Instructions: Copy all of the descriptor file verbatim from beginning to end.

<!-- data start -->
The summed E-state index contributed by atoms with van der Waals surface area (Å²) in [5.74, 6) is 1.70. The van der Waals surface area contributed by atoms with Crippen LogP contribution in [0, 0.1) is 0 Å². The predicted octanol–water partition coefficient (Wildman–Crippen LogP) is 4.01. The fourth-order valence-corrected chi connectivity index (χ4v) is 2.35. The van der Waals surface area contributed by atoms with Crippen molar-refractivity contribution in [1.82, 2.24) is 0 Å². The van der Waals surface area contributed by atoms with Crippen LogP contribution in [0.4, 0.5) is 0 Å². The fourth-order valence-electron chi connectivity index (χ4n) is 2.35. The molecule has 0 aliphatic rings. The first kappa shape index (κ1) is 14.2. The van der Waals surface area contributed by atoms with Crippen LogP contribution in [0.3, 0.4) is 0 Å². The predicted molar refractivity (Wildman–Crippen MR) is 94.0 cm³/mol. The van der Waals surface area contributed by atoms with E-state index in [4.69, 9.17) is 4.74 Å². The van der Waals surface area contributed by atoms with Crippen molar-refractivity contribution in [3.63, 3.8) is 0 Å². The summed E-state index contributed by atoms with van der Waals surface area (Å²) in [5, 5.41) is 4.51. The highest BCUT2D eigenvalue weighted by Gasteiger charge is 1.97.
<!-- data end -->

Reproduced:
The summed E-state index contributed by atoms with van der Waals surface area (Å²) in [5.74, 6) is 1.70. The van der Waals surface area contributed by atoms with Crippen LogP contribution in [0, 0.1) is 0 Å². The predicted octanol–water partition coefficient (Wildman–Crippen LogP) is 4.01. The fourth-order valence-corrected chi connectivity index (χ4v) is 2.35. The van der Waals surface area contributed by atoms with Crippen molar-refractivity contribution in [1.82, 2.24) is 0 Å². The van der Waals surface area contributed by atoms with Crippen LogP contribution in [0.4, 0.5) is 0 Å². The fourth-order valence-electron chi connectivity index (χ4n) is 2.35. The molecule has 0 aliphatic rings. The first kappa shape index (κ1) is 14.2. The van der Waals surface area contributed by atoms with Crippen LogP contribution in [0.3, 0.4) is 0 Å². The predicted molar refractivity (Wildman–Crippen MR) is 94.0 cm³/mol. The van der Waals surface area contributed by atoms with E-state index in [4.69, 9.17) is 4.74 Å². The van der Waals surface area contributed by atoms with Crippen molar-refractivity contribution in [3.63, 3.8) is 0 Å². The summed E-state index contributed by atoms with van der Waals surface area (Å²) in [5, 5.41) is 4.51. The highest BCUT2D eigenvalue weighted by Gasteiger charge is 1.97.